‘Teen Idol’ Frankie Avalon to perform at Villages Amphitheater

Tue, 07/22/2008 - 3:07pm
By: The Citizen

Frankie Avalon to perform at Villages Amphitheater

Baby Boomers will be doing a lot of reminiscing about everything from Bobby Sox to Stockings when Frankie Avalon takes the stage on July 26 at the Villages Amphitheater.

Avalon, who made the transition from “Teen-age Idol” to mature professional, has a career that now spans three generations of music, television and motion pictures. Gates will open at 7 p.m., opening act The Sock Hops will perform at 8 p.m. with Frankie taking the stage at 9 p.m.

Francis Thomas Avallone was born September 18, 1940. He was encouraged to perform from the time he was a child, beginning from when he was tutored on the trumpet by his father. Avalon first performed at the CR Club, an extension of Palumbo's restaurant. The CR Club was a private affair where the owner encouraged parents to bring their children to entertain.

He soon progressed to local talent shows. On local Philadelphia television he won first place with his trumpet playing in amateur contests.

In 1952, Avalon was an uninvited performer at a party held for Al Martino, another of Philadelphia's Italian singers. Martino had just signed with Capitol Records and had invited the neighborhood to share in his success. Avalon's trumpet playing caught the eye of a talent scout who arranged for him to appear on Jackie Gleason's CBS-TV show. This led to other appearances on national television.

By the time he was 12, he had joined Rocco and the Saints, a dance band that featured another boy from the CR Club, drummer Robert Ridarelli, soon to call himself Bobby Rydell. The combo played parish bazaars, shows at the Sons of Italy Hall, weekend sock hops, in school gyms and weekend dances at teen clubs.

In 1957, with the rise of American Bandstand, a number of Philadelphians entered the music business. Among those were Peter DeAngelis and Robert Marucci, two Italian songwriters and music publishers. With a loan from Marucci's father they founded Chancellor Records.

Avalon asked for an audition, was signed with Marucci and DeAngelis becoming his managers. Avalon's first songs, backed by the Jivin' With the Saints combo were "Cupid" and "Teacher's Pet" were aimed at teenagers, but hardly sold outside of Philadelphia. Marucci and DeAngelis got Avalon and the Saints a cameo in the rock and roll film "Jamboree" where they played "Teacher's Pet." That September, Avalon spoke with Dick Clark about his career.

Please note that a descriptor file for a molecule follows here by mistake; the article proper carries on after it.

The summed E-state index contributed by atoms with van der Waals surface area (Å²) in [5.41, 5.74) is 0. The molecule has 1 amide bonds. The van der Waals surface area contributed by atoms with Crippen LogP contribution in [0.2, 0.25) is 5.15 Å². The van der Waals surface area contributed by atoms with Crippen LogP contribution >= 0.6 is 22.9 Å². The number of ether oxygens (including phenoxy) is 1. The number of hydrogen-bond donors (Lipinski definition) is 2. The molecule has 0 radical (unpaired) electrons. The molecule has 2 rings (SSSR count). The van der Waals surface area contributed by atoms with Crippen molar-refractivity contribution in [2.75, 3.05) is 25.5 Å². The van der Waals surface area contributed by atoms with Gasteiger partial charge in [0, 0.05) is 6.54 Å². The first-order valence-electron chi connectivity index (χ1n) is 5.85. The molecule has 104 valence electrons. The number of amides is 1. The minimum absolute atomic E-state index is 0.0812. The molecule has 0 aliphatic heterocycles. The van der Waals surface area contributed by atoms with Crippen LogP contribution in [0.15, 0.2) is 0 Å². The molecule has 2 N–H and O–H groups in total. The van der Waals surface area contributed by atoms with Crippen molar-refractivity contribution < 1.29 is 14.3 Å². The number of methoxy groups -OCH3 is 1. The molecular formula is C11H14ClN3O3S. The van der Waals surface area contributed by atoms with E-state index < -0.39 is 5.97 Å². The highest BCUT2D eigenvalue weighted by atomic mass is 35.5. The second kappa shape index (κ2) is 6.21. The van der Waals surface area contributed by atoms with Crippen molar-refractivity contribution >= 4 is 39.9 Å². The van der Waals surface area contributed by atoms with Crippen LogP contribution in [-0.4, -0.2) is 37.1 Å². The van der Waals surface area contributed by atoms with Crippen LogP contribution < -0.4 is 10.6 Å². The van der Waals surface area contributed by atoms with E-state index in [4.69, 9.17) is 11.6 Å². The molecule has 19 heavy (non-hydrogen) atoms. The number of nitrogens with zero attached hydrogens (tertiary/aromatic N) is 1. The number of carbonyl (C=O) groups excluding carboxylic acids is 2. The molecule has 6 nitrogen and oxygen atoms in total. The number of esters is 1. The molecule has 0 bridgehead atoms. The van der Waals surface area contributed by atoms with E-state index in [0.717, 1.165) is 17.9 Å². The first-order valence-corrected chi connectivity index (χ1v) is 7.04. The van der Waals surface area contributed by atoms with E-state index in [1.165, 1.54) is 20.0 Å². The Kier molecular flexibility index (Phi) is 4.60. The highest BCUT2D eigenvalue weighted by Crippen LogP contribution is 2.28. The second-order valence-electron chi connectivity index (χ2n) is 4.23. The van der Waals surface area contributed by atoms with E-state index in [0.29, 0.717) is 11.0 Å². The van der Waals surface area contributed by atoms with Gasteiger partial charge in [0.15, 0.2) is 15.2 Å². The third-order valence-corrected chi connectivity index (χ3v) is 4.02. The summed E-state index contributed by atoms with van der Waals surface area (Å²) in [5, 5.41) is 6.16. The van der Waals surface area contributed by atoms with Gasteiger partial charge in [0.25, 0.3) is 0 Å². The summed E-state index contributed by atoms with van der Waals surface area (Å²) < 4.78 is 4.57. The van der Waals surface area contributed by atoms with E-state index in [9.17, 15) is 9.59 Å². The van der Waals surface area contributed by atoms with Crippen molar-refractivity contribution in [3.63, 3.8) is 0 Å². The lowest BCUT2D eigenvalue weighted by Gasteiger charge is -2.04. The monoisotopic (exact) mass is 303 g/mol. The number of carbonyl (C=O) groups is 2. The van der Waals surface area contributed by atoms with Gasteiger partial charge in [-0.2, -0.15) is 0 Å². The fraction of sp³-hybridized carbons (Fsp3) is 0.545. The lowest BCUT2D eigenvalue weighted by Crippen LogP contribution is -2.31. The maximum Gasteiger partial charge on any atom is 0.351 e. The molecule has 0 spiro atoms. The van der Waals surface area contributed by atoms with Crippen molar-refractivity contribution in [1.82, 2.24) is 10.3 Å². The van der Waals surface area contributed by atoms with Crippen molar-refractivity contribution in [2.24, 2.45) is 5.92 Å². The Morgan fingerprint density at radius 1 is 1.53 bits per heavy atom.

"Venus" was Avalon's biggest hit selling more then a million copies in the spring of 1959. Three more million sellers in a row, "Bobby Sox To Stockings," "Just Ask Your Heart" and "Why" followed.

Over a two year period, Avalon had seven songs in the Top Ten. Beginning in 1960 his career began to decline. He recorded a number of songs that couldn't make it into the top 20 and by 1961 his records couldn't even get into the top 60.

In the early ’60s there was a nationwide surfing craze and Hollywood did a number of movies on the subject. Avalon, along with Annette Funicello, were leading stars in these movies. Starting in 1963 he appeared in "Beach Party," "Muscle Beach," Beach Blanket Bingo" and more.

Though having no major hits after 1960 or any charted singles after 1962, Avalon continued to release singles and albums on Chancellor through 1963. In 1964 he signed with United Artists and recorded a few singles and two albums. After United Artist he changed labels almost yearly. In 1978 he had a cameo role in the musical "Grease" playing Teen Angel and singing "Beauty School Dropout." In 1980 “The Idolmaker,” a movie based on Avalon, Fabian and Marucci, was released.

In the summer of 1985, Avalon began touring with Bobby Rydell and Fabian as "The Golden Boys of Bandstand." The 50-city tour was a huge success with Public Television. "On Stage at Wolf Trap," airing in January 1986, was built around the show as well as a retrospective of their careers. This lead to a reunion with Funicello in 1987's "Back to the Beach," a film parody of their earlier beach movies.

Avalon now lives in Los Angeles area. Reportedly investing in the musical "Grease," he is now a millionaire. Avalon has never stopped making personal appearances in nightclubs and concerts. Often turning to Dick Clark for help in his career, Clark always came through. In return, Avalon appeared in many of Clark's musical productions for television.

Tickets cost $35 for reserved seats and $30 for lawn and may be purchased at the Historic Train Depot, or order by phone by calling 770-719-4173 or online at www.villagesamphitheater.com.

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